02.01.11

Links 1/2/2011: Android 3 Comes, World’s First 3-D Phone Runs Android

Posted in News Roundup at 7:43 pm by Dr. Roy Schestowitz

GNOME bluefish

Contents

GNU/Linux

  • Keyboard PCs

    The full-sized keyboard makes this a better tool for those who can and do type on the web or locally. That’s most of us, folks. The one I particularly like in specs is a small cheap computer, $99 including GNU/Linux.

  • Post-Christmas Review: Tech Toys and GNU/Linux Compatibility

    Well, Christmas 2010 is over, and all the little tech toy devices have been connected, installed, and played with (or returned to the store from whence they came if they didn’t clear those hurdles). This year was an amazing success. Three major computer-linked devices worked on the first try without a hiccup. And I have to at least say a word or two about Mattel’s new Computer Engineer Barbie — a purchase I must admit was a little silly, but my daughter does play with it.

  • Desktop

    • Where is the Linux Desktop’s Aim?

      By a very definition, it seems that working for the Linux desktop is like shooting darts in the dark. Obviously, one would not be able to see where the dart goes, neither if you are hitting the target. However you are definitively hitting something, but you do not seem to know what.

  • Kernel Space

    • Kernel Log: Consistent names for network interfaces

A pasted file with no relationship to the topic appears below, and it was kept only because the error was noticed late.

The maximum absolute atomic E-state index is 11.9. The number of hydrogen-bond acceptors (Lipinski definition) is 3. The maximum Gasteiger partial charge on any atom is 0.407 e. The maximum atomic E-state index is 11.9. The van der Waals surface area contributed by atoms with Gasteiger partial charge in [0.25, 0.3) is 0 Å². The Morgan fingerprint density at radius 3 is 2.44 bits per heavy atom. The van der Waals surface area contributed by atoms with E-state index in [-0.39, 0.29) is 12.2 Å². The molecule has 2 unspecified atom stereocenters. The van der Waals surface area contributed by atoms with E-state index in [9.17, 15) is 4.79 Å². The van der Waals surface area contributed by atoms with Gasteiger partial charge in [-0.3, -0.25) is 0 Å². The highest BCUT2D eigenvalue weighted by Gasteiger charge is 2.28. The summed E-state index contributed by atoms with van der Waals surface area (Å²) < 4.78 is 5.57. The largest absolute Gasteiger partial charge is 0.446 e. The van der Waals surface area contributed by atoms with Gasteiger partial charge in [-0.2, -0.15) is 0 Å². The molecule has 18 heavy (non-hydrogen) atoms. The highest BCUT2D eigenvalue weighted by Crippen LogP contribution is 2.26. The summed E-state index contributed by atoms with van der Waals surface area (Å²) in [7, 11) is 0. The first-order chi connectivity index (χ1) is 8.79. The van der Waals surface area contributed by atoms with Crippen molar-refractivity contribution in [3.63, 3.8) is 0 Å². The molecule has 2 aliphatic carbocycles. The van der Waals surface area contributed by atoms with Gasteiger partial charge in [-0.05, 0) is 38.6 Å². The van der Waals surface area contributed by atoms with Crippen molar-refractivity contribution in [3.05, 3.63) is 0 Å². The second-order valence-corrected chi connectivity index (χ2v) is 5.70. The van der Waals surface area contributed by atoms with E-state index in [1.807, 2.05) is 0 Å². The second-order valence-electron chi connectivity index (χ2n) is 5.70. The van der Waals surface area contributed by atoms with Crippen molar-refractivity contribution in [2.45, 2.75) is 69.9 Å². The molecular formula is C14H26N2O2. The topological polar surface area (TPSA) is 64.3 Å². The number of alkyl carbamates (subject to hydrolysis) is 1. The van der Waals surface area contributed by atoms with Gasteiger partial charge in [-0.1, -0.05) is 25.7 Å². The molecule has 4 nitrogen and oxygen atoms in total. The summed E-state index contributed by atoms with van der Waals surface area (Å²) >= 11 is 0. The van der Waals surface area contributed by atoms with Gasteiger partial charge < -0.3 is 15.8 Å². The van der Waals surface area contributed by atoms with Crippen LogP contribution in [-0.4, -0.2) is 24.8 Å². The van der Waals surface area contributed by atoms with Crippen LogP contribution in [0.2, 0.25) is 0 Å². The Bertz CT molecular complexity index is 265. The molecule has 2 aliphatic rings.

Future distributions will use a consistent, predictable scheme to name network interfaces, using names such as “em1″ and “pci2#1″ instead of “eth0″ and “eth1″ to provide more transparency for server administrators. As various new kernels have recently been introduced, the Kernel Log will provide an overview of the most important Stable and Longterm kernel series.

  • Applications

  • Desktop Environments

    • K Desktop Environment/KDE SC)

      • KDE at FOSDEM Next Weekend
      • KDevelop 4.2 Supports Latest KDE Releases

        Only three months after the last feature release, the KDevelop hackers are proud and happy to announce the release of KDevelop 4.2. As usual, we also make available updated versions of the KDevelop PHP plugins.

      • KRunner Position Trick

        First, launch system settings and open Window Behavior. Second, switch to the Window Rules control module, and click ‘New…’. Third, click ‘Detect Window Properties’, click the krunner applet window, and click ‘OK’. Finally, go to Geometry, check Position, choose force, click ‘OK’ and click ‘Apply’. Tada, all done.